On Tuesday, September 28, Supreme Court Justice Thomas Saylor
, the Jurist in Residence on the Harrisburg campus, spoke to students as part of a special Pizza and Policy in the Pit event entitled “May it Please the Court: An Intimate Conversation with Pennsylvania Supreme Court Justice Thomas Saylor.” Dean Ammons introduced Justice Saylor, who spoke candidly and welcomed questions on any topic from the students in attendance.
Justice Saylor opened by explaining how his Jurist in Residence position at the school came about. Widener Law is the only school in Pennsylvania with a Jurist in Residence but the practice exists at other law schools throughout the United States. He stated that law students spend most of their time studying opinions, and he wanted students to be able to interact with someone who actually writes those opinions.
Another question focused on what some of the common mistakes new attorneys make are. Justice Saylor answered that when seeking to preserve an appeal, many new attorneys hold back their objections. If the attorney does not make those objections, however, the appellate court will not be able to review it on appeal because it will not be on the record.
Justice Saylor also reminded the students to be cognizant of what court they are in and what that court can do for them in terms of relief. He gave the example of an attorney arguing before the Supreme Court, noting that the attorney would need to be concerned with the policy aspects of the decision. If the court decides the way the attorney wants, how will it affect hundreds of cases later on?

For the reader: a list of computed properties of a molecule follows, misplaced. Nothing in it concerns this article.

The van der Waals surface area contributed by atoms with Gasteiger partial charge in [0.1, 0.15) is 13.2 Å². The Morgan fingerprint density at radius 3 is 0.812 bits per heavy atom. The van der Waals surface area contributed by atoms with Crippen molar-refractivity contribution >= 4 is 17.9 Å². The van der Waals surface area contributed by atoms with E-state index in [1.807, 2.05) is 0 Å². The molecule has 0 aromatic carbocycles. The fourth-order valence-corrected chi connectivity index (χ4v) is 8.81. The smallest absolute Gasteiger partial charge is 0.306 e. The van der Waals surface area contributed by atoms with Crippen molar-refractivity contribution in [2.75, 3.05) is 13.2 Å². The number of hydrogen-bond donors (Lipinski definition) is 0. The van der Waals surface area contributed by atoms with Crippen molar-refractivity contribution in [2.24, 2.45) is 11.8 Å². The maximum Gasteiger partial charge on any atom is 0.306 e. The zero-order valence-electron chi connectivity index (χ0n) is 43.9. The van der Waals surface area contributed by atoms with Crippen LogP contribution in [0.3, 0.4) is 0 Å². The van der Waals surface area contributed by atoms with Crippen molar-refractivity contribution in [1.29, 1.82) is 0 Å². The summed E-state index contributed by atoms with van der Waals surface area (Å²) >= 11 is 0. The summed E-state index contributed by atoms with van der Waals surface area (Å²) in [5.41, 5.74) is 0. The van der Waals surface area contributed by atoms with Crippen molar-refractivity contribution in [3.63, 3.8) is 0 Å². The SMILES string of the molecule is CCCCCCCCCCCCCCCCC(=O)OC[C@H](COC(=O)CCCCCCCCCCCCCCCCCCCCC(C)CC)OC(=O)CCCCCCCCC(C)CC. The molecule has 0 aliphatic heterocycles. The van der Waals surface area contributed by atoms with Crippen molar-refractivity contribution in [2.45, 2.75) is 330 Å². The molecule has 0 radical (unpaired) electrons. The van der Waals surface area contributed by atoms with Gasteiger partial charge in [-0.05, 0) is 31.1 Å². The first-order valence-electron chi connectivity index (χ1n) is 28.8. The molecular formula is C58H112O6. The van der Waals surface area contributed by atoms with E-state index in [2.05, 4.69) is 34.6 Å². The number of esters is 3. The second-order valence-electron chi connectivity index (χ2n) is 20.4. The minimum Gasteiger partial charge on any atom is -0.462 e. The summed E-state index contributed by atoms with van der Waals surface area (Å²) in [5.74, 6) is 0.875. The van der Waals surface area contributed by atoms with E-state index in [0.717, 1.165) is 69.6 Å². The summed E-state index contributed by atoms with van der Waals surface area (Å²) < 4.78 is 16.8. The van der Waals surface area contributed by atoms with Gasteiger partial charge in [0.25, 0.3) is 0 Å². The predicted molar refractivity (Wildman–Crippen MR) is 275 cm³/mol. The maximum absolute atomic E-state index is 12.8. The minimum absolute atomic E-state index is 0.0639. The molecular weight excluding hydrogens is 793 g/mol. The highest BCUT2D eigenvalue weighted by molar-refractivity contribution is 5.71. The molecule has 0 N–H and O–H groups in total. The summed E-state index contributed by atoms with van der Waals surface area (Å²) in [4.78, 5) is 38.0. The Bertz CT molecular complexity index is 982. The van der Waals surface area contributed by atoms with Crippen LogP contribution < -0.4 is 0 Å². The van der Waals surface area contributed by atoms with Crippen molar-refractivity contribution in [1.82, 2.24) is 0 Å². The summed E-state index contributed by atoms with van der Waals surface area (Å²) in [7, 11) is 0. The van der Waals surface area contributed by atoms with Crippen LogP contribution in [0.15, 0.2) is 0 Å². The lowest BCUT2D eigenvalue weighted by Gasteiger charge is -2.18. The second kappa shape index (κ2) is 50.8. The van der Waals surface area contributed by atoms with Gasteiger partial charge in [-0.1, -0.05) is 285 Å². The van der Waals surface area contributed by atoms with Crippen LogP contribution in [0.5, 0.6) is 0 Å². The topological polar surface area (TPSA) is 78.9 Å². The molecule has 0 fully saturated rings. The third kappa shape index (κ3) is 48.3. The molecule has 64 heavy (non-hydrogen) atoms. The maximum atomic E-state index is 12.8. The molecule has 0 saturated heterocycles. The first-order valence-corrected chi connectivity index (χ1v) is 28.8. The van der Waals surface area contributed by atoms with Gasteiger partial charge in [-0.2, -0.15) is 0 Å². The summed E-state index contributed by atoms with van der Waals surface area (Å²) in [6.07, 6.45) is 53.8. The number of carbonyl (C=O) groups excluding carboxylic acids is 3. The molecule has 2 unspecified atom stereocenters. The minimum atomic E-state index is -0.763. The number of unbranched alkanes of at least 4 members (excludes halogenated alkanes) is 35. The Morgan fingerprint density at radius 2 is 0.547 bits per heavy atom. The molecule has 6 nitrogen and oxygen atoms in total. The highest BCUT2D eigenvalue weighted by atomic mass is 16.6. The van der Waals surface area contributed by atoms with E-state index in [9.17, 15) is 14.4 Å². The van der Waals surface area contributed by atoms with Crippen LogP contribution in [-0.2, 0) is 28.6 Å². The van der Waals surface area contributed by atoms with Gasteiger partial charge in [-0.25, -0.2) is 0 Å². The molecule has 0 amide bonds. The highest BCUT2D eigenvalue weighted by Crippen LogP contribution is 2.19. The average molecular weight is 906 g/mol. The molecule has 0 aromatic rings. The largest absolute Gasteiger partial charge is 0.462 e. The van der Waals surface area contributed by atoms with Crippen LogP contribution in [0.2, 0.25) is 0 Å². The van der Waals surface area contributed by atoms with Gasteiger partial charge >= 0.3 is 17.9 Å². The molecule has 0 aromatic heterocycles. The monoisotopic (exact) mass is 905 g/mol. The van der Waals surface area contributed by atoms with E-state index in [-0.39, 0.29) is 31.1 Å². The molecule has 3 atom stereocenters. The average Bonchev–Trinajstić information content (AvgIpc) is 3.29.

Justice Saylor was also asked about the impact of judicial activism. Explaining that judicial activism has many different meanings, he noted that when there is constitutional adjudication, the Supreme Court is making value choices. He stressed that this is not activism, but a necessary part of the job.
Finally, Justice Saylor concluded with a question on the camaraderie among the Court. Supreme Court Justice Sandra Day O’Conner encouraged the Justices of the United States Supreme to have lunch together during her tenure, and many students were curious as to whether the Pennsylvania Supreme Court also gathered for luncheons. Since the Justices are only together 6 or 7 days a year, he said that when they are together they have dinner. He stressed that the court is not ideological, saying, “I cannot say the Court was always that way, but we are a collegial group.”